HomeCommentEditor's Memo: Mugabe Always Hard-nosed

Editor’s Memo: Mugabe Always Hard-nosed

WITHOUT a doubt President Robert Mugabe has not been amply cooperative with the MDC since the signing of the power-sharing agreement last month. He was bound to act like that once he had recovered from the March 29 shock defeat and there was a let-up on pressure at home and abroad.

Off the hook, at least for now, Mugabe has predictably become somewhat obstreperous and hard-nosed. That is his unwholesome trademark. He was like that even during the Lancaster House talks. Mugabe was only forced to accept a compromise agreement by Lord Carrington’s ruthless bargaining strategy and irresistible pressure from Julius Nyerere, Samora Machel and Kenneth Kaunda.
He was also uncompromising during the 1987 Unity Accord talks. Taking advantage of the situation, characterised by grisly massacres in the western region, he arm-twisted Zapu into a hopeless agreement which only served to destroy a viable opposition party and put the country on a fast track to a one-party state and eventual near-destruction.
Joshua Nkomo, after surviving an assassination attempt and fleeing the country, capitulated to stop genocide and ensure peace and stability.
Compared to Morgan Tsvangirai and Arthur Mutambara, Nkomo had no room to manoeuvre and that resultantly ensured Mugabe secured almost everything he wanted: the dissolution of Zapu and elimination of serious opposition, a de facto one-party state and near-absolute power.
At Lancaster House he was forced into a compromise because he had no serious leverage.
However, in the current negotiations Mugabe’s leverage has diminished but is still substantial and that’s why he acts intransigently.
In the process he has got negotiations stuck fast in pointless haggling and trivialities. Every rational person, except his unrepentant and unreformed apologists and hangers-on of the obsequious variety, can clearly see his formula of distributing ministries is simply illogical.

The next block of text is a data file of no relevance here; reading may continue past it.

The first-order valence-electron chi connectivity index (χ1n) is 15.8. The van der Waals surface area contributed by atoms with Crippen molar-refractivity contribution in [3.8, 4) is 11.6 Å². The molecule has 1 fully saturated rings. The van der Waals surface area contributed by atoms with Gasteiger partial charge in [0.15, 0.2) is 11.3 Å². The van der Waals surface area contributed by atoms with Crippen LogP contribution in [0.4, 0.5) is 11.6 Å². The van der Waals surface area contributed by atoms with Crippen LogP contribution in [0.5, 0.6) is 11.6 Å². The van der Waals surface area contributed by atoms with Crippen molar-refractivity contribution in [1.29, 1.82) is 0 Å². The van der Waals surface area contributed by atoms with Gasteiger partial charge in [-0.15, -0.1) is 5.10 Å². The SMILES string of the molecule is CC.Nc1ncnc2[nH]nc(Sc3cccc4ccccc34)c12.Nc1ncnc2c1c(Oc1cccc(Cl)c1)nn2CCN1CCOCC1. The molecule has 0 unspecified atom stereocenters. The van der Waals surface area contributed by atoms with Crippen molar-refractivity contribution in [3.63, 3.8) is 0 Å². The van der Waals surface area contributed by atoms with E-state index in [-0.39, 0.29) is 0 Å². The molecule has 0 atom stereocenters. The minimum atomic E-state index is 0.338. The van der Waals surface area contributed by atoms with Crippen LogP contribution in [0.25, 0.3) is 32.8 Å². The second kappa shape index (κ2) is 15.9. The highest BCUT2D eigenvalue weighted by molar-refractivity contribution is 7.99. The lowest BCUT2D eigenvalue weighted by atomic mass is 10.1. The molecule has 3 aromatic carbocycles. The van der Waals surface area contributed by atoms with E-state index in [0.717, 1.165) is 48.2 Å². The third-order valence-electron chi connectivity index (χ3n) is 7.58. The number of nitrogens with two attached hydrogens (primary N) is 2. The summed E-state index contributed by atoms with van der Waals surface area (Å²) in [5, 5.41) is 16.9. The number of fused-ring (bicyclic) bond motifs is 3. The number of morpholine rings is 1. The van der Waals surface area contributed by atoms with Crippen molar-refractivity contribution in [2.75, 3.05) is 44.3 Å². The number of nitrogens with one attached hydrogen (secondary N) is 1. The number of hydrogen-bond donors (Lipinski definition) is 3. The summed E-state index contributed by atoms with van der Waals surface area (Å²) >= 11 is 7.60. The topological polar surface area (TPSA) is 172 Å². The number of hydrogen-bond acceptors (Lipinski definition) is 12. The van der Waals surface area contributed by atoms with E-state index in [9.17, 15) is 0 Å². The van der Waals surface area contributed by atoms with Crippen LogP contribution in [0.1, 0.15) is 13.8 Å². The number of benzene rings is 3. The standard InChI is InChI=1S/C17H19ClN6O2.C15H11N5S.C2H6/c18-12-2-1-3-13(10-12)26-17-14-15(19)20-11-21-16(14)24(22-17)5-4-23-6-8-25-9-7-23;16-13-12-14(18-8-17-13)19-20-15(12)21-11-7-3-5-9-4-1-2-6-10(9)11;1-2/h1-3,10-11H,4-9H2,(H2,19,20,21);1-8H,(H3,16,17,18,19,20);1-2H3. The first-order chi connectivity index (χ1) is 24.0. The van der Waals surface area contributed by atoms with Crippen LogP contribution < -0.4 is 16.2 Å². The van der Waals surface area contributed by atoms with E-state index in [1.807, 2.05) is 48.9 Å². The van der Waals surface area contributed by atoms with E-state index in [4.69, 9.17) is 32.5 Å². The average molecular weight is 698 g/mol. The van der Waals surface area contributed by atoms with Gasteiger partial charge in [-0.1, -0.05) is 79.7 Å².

By endorsing Mugabe’s unilateral allocation of ministries Thabo Mbeki has proved he is not an honest broker. How can Mugabe seize all important ministries and the mediator endorse that?  
For someone who to all intents and purposes was defeated in the substantially free and fair March election, albeit inconclusively, before he unleashed a vicious campaign of violence and intimidation, to act as if he won a credible and legitimate election is asking for too much.
Mugabe and his party have always won elections, except when not under serious threat, through violence and fear. Violence and intimidation were the decisive factors in 1980, 1985, 1990, 2000, 2002, 2005 and 2008.
That is why it is a partisan and unhelpful falsification of history to claim Mugabe was a good leader in the first 10 or 20 years of Independence. That’s simply untrue.
Admittedly, he did well in many areas, especially during the first decade of self-rule but overall his record is dismal. The killings, brutalities and disappearances that have continued since the 1980s, the crackdown on opposition parties, civil society and media, trampling on the constitution, breakdown of the rule of law, the impunity, the lashing out at everyone and everything suspected of dissent, and the scandalous ruining of the economy all ensure Mugabe’s place in the hall of tyrants is secure.  
Mugabe’s biography by David Smith and Colin Simpson reveals in detail how Zanu PF won in 1980. Even though it was very popular, Zanu PF won largely through intimidation. Mugabe and his party were uncertain they would win, his biographers say, but they turned the tide in their favour and secured victory through “violence and intimidation”.
The last Rhodesian governor Lord Soames told Mugabe at Government House just before the 1980 election that “you will win, but I will never forget that’s through a campaign of violence and intimidation”.
Soames said whereas other parties like Zapu and the UANC ran political campaigns, “you are running a para-military campaign”. Mugabe used the same method before June 27.
So what’s new under the sun?
Against this backdrop, how can Mugabe expect to retain almost exclusive executive power as he has done and all important ministries as well when everybody –– including himself -–– knows only too well that he lost the first round of the election and only managed to stage a comeback in the second round via a wave of terror?   
How does Mugabe and Zanu PF expect the people and the international community to buy into this obvious deception?
If Mugabe is allowed to get away with it again, then there would be no deal to talk about.  Already this  deal preserves Mugabe’s rule and the status quo even though it offers an opportunity for the MDC, particularly in such a state of flux and shifting field of struggle.
Why would the MDC, even if some of its power-hungry officials can’t wait to get into their plush offices and Mercs and join the gravy train, accept such a raw deal?    
The agreement, bad as it is, may be the only viable option on the table but it must not be used to perpetuate failed policies, repression and poverty by the authors of this national tragedy.


By Dumisani Muleya 

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